Sunday night, I had dinner with Doug Reynolds from Ovations (caution: website misbehaves on Firefox), who make a .Net BPM framework that sits on top of FileNet, K2 and other BPM products. I’ve known Doug since the late 1990’s, when I owned a small SI firm and he worked at Meta Software, then through 2000-1 when I worked at FileNet and he was one of the founders of the Meta spin-off Cape Visions (now just a shell company since the technology was sold to FileNet to become the core of their Process Analyzer product). After that, we lost touch — my last memory being of drinking tequila together in a bar in Huntington Beach — until last November when we reconnected at FileNet’s user conference. He’s now the President of Ovations’ US operation (Ovations is headquartered in South Africa), building the North American market for their framework, OvaFlo (the name of which really makes me think about menstrual cycles, but never mind), and associated services.
Doug and a colleague showed up in Toronto this weekend, and we spent a good few hours in one of my favourite Ethiopian restaurants talking about Ovations’ framework, competing frameworks, hockey, BPM products, the fact that they showed up in -10C weather with no gloves, and the need for a general unified theory of BPM. Okay, I made the last one up, but we did wax a bit philosophical at times.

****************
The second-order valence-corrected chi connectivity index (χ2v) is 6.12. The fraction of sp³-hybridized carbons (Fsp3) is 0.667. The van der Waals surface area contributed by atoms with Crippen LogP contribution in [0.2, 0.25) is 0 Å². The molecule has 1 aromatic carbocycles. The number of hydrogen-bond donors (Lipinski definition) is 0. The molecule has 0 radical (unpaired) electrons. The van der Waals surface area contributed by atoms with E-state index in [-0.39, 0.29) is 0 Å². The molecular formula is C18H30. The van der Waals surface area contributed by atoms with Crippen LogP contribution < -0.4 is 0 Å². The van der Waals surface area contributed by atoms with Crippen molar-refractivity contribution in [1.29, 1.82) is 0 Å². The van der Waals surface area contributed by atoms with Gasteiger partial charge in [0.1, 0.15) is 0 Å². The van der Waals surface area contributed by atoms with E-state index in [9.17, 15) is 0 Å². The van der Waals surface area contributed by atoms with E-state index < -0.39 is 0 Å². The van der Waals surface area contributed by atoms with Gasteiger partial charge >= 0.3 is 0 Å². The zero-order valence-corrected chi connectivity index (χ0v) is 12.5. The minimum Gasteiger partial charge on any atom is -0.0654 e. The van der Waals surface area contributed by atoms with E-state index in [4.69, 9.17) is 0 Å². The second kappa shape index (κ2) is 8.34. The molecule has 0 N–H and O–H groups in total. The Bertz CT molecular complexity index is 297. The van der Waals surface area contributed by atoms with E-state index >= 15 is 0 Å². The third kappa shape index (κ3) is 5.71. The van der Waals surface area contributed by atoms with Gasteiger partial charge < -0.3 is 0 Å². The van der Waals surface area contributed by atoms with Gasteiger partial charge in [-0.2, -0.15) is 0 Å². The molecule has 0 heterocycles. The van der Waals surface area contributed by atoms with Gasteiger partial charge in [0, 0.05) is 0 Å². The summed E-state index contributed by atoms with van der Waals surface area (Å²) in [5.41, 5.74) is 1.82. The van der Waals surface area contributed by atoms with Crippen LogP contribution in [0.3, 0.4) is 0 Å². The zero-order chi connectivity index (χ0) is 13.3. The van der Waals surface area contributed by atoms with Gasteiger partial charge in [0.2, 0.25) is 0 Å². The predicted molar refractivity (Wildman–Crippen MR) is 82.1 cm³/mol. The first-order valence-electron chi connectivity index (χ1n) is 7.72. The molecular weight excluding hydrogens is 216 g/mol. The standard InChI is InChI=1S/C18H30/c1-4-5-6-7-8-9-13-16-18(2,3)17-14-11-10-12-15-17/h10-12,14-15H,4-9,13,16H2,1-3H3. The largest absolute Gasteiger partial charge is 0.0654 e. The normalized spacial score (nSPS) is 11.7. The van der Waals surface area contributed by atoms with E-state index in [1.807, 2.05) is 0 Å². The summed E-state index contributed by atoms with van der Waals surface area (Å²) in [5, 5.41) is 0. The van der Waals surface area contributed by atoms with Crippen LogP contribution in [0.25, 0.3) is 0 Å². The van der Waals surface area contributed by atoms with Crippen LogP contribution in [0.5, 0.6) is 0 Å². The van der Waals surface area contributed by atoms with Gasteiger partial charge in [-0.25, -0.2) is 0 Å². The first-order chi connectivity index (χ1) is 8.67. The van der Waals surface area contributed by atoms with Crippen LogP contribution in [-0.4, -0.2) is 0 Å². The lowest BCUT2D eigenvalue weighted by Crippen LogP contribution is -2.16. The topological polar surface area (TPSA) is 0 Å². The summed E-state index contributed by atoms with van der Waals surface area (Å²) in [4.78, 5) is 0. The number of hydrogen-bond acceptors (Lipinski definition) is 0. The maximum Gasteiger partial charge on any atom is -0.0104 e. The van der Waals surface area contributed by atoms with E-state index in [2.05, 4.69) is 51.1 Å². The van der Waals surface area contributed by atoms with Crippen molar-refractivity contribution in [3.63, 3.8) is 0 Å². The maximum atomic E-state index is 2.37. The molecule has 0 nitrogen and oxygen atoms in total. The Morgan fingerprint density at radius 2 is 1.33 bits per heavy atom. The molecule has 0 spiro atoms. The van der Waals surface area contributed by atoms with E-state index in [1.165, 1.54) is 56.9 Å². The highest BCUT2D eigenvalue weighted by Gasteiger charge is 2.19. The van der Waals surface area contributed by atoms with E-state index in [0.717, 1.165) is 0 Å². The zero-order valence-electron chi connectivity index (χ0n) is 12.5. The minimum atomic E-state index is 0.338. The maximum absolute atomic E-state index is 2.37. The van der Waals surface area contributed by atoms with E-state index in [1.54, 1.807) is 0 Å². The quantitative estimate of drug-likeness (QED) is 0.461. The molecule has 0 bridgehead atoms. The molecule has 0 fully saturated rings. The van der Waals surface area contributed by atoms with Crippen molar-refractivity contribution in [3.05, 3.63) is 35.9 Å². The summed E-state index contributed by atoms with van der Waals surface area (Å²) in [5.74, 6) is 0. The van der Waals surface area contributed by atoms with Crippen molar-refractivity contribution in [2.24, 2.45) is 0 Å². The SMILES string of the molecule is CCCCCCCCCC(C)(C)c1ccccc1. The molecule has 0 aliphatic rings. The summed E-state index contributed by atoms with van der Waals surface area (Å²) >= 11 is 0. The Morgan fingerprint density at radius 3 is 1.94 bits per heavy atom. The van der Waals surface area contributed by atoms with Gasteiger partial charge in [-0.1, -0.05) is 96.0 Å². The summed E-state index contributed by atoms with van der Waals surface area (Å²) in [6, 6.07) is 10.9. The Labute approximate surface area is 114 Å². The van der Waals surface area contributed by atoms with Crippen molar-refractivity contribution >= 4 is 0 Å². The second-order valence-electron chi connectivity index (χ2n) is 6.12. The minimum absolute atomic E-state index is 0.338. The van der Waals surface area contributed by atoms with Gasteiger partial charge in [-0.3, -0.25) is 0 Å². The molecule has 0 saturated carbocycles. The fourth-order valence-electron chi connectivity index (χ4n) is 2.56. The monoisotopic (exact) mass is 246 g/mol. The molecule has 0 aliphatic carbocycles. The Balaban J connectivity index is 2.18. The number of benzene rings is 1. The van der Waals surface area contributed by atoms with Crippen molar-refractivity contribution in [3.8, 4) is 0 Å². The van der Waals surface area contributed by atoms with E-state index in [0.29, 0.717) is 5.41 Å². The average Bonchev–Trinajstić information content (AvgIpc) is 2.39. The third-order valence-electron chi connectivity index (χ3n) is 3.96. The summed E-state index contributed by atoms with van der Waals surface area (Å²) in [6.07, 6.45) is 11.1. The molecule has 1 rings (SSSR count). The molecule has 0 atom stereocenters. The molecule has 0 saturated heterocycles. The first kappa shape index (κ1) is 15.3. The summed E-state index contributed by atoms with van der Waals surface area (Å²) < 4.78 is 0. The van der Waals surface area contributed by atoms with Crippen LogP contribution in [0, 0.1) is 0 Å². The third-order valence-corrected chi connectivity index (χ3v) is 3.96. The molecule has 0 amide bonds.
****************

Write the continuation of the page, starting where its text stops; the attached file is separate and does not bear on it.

There’s still a need for some sort of framework in many of my customers’ implementations, especially around case management activities and, to a lesser extent, work assignment, but many of the ones that I’ve seen in the past tend to reinvent some or all of the BPM functionality within the framework, thereby cutting you off from the specific functions — and advantages — of the underlying product. Personally, I’d never recommend using a framework that completely hid the underlying product; although it might be an advantage to the framework vendor to support multiple vendors’ BPM products completely under the covers, for the customer it usually means that the framework provides only the least common denominator of functionality and contains a whole lot of other crap to not only make it vendor-independent but have it appear identical regardless of the underlying product.
The result of all this is that Doug will be giving me a remote demo sometime soon so that I can check out the framework for myself. More to come on this one.